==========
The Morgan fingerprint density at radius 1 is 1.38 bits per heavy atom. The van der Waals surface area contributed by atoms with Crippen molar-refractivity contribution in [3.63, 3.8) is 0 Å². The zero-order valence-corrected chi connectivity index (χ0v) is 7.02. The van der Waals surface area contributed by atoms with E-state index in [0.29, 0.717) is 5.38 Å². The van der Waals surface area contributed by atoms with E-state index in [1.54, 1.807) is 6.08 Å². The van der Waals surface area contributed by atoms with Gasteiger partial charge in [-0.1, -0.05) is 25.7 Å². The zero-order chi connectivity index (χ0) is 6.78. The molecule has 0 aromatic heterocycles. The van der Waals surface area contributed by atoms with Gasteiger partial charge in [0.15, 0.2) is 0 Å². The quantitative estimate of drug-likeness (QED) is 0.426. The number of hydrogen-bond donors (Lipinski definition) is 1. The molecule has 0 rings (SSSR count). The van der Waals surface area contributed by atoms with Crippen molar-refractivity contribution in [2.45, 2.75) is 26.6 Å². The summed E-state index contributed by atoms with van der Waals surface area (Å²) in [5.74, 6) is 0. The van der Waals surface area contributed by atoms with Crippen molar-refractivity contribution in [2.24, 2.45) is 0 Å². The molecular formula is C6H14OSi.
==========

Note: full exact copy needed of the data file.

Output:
The Morgan fingerprint density at radius 1 is 1.38 bits per heavy atom. The van der Waals surface area contributed by atoms with Crippen molar-refractivity contribution in [3.63, 3.8) is 0 Å². The zero-order valence-corrected chi connectivity index (χ0v) is 7.02. The van der Waals surface area contributed by atoms with E-state index in [0.29, 0.717) is 5.38 Å². The van der Waals surface area contributed by atoms with E-state index in [1.54, 1.807) is 6.08 Å². The van der Waals surface area contributed by atoms with Gasteiger partial charge in [-0.1, -0.05) is 25.7 Å². The zero-order chi connectivity index (χ0) is 6.78. The molecule has 0 aromatic heterocycles. The van der Waals surface area contributed by atoms with Gasteiger partial charge in [0.15, 0.2) is 0 Å². The quantitative estimate of drug-likeness (QED) is 0.426. The number of hydrogen-bond donors (Lipinski definition) is 1. The molecule has 0 rings (SSSR count). The van der Waals surface area contributed by atoms with Crippen molar-refractivity contribution in [2.45, 2.75) is 26.6 Å². The summed E-state index contributed by atoms with van der Waals surface area (Å²) in [5.74, 6) is 0. The van der Waals surface area contributed by atoms with Crippen molar-refractivity contribution in [2.24, 2.45) is 0 Å². The molecular formula is C6H14OSi.